Pushing Back Retirement

Bundesbank president Jens Weidmann at open house day in Frankfurt. Source: DPA
Bundesbank President Jens Weidmann (center) thinks Germans will need to get used to working longer.
  • Why it matters

    Why it matters

    Germany’s state pension system faces an uncertain future due to the country’s aging population.

  • Facts


    • There are currently 53 retirees for every 100 workers but that figure will grow to 68 by 2030.
    • Germany is gradually increasing its retirement age from 65 to 67 in order to keep pensions contributions capped at 22 percent of income and ensure pension benefits don’t fall below 43 percent of income.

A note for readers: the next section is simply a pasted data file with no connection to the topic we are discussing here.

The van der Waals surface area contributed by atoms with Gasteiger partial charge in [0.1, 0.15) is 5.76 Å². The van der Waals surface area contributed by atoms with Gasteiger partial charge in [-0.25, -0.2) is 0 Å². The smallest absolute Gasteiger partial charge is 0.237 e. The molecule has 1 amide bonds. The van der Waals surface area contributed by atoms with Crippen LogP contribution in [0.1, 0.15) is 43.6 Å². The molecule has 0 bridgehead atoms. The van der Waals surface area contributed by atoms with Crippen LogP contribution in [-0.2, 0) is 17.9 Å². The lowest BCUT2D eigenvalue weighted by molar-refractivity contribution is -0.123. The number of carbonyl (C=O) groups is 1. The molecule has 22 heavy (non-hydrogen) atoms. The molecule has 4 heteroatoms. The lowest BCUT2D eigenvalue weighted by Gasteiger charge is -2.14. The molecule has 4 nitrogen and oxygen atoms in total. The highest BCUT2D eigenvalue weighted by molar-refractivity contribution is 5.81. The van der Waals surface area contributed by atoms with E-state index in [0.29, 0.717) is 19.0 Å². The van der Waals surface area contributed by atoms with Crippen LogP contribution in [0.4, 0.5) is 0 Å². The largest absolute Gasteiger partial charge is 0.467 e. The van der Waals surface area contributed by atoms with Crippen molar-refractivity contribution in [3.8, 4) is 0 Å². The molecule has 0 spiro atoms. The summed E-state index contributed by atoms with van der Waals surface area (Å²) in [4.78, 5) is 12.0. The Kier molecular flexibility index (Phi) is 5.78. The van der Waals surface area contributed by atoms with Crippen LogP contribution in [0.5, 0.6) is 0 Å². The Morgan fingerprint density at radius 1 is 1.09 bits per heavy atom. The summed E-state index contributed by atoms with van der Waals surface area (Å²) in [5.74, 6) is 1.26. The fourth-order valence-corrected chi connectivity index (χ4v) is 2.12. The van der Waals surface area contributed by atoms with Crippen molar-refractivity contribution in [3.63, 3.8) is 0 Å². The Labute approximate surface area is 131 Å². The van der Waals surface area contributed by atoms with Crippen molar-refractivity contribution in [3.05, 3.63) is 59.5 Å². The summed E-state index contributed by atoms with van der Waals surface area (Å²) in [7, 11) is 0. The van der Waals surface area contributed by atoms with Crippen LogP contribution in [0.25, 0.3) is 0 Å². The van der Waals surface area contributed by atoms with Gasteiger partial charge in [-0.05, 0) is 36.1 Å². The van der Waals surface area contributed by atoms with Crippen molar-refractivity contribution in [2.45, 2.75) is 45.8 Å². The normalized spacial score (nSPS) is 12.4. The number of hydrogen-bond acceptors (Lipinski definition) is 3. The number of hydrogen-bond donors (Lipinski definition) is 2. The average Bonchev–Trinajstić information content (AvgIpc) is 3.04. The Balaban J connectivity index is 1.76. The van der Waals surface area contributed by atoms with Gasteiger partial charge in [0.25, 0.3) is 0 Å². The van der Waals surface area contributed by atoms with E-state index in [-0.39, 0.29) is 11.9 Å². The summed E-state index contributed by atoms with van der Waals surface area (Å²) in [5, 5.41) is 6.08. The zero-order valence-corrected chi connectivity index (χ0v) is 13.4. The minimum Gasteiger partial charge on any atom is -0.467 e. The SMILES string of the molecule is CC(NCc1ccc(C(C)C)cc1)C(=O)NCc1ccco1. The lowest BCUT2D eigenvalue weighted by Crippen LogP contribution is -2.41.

• The Bundesbank warned pension benefits would fall to 40 percent of income if the government’s projections are extended through 2060.
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Germans might have to work even longer before they can enjoy their golden years.

In its monthly report, the Bundesbank has proposed increasing the retirement age to 69 by 2060 to stabilize the country’s pension system in the face of negative demographic trends.

According to the central bank, further adjustments to Germany’s pension system are “unavoidable” given an aging population due to the increase in life expectancy and the decline in the birth rate.

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